The Coolmore roster isn’t quite the same as the range of colours offered by Henry Ford’s motor company back in the day, but you get the point.
Still, you could argue that if it doesn’t hurt a successful industrialist’s fortunes, why should it harm a successful breeder’s? Well, this question can be argued a few different ways, as several bloodstock writers have already postulated. Maybe you deny the utility of your product to the multitude of mares with Danehill or Sadler’s Wells blood close up? Maybe you prevent yourself from waiting a few generations and breeding back to the same line? But we can be sure that these same questions have been pondered by powerful minds within Coolmore itself.
Still, the world has moved on since Danehill died in 2003, and nowadays, it is the Derby winner Galileo – a son of Coolmore great Sadler’s Wells – that is the stud’s prized asset.
His potency and that of the late Montjeu – or, more reasonably, the perception of it – can easily be seen from the tables listing the top lots at two of Europe’s most important bloodstock auctions in 2013, Book 1 of Tatteralls October Yearling Sales in England and Goff’s Orby Sale in Ireland (fillies are highlighted in lavender):
No fewer than 11 of the 26 lots sold at Tattersalls for at least 500,000 guineas are by the 16-year-old Galileo, including four of the top six. At Goffs, colts and fillies by the same sire sold for €680,000 ($1,128,000), €480,000 ($796,460), and €425,000 ($705,200). Note that the purchaser M V Magnier is John’s son, Michael.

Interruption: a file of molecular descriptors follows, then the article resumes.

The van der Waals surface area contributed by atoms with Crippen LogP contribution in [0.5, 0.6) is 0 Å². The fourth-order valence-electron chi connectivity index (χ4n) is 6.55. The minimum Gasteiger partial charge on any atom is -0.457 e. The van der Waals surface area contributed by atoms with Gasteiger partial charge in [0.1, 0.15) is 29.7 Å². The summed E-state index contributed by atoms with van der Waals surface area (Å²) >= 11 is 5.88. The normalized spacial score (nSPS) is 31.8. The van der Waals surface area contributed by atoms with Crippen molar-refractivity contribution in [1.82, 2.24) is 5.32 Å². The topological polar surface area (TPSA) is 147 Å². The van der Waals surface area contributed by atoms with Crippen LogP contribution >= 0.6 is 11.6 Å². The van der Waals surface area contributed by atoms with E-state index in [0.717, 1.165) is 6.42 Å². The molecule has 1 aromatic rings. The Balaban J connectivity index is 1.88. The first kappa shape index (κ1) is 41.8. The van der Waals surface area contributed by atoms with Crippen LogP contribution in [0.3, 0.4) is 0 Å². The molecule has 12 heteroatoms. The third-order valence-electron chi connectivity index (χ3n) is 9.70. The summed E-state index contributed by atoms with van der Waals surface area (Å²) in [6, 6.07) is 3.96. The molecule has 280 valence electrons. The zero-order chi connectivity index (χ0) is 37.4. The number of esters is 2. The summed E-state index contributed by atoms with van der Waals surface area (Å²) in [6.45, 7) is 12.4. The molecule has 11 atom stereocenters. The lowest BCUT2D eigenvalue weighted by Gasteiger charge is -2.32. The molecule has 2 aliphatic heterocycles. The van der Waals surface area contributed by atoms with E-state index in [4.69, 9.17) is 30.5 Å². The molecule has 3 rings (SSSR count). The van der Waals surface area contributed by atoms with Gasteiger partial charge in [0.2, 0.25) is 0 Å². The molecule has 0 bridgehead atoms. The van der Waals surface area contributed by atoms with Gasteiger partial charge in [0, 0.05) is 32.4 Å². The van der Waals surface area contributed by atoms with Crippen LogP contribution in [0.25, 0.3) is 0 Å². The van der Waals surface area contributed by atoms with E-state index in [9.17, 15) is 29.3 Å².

Montjeu, who died in 2012, accounts for three of the top lots at Tattersalls listed and the sales-topper at Goffs, so together with Galileo, their influence – and, by extension, that of their sire, Sadler’s Wells, who died aged 30 in 2011 – is extraordinary.
It is an interesting that, as racehorses, Galileo and Montjeu were better at a mile and a half than shorter. This runs contrary to the assumed direction that valuable bloodstock was going during the 1990s, when there seemed to be a premium on speed in the markets.
Of course, anyone who studies sectionals knows that top-class, middle-distance horses run close to the average speed of sprinters, while being able to maintain it a lot longer. And with stamina presumably comes assured soundness, whether or not this has truly been uppermost in the sport’s considerations.
Another illustration of the impact of Coolmore’s influence across the distance spectrum is by considering the current ante-post (future book) odds for the Irish 2,000 Guineas and Irish Derby. At time of writing, only three of the top 20 in the Guineas betting are by Coolmore sires: favourite Australia (Galileo), plus Kingston Hill (Mastercraftsman), and Geoffrey Chaucer (Montjeu); but there are 12 of the first 20 in the Derby list by either Galileo (Australia, Indian Maharaja, Adelaide, Orchestra), Montjeu (Geoffrey Chaucer, Blue Hussar, Gallante, Rogue Agent), High Chaparral (Free Eagle, Johann Strauss), Mastercraftsman (Kingston Hill), or Thewayyouare (Toast Of New York).
Tomorrow, the record of Coolmore’s racing arm at Ballydoyle will be considered. While O’Brien has resources that few trainers have enjoyed, his success rate will be shown to be impressive even in this context, but the challenge of repeating past success is considerable.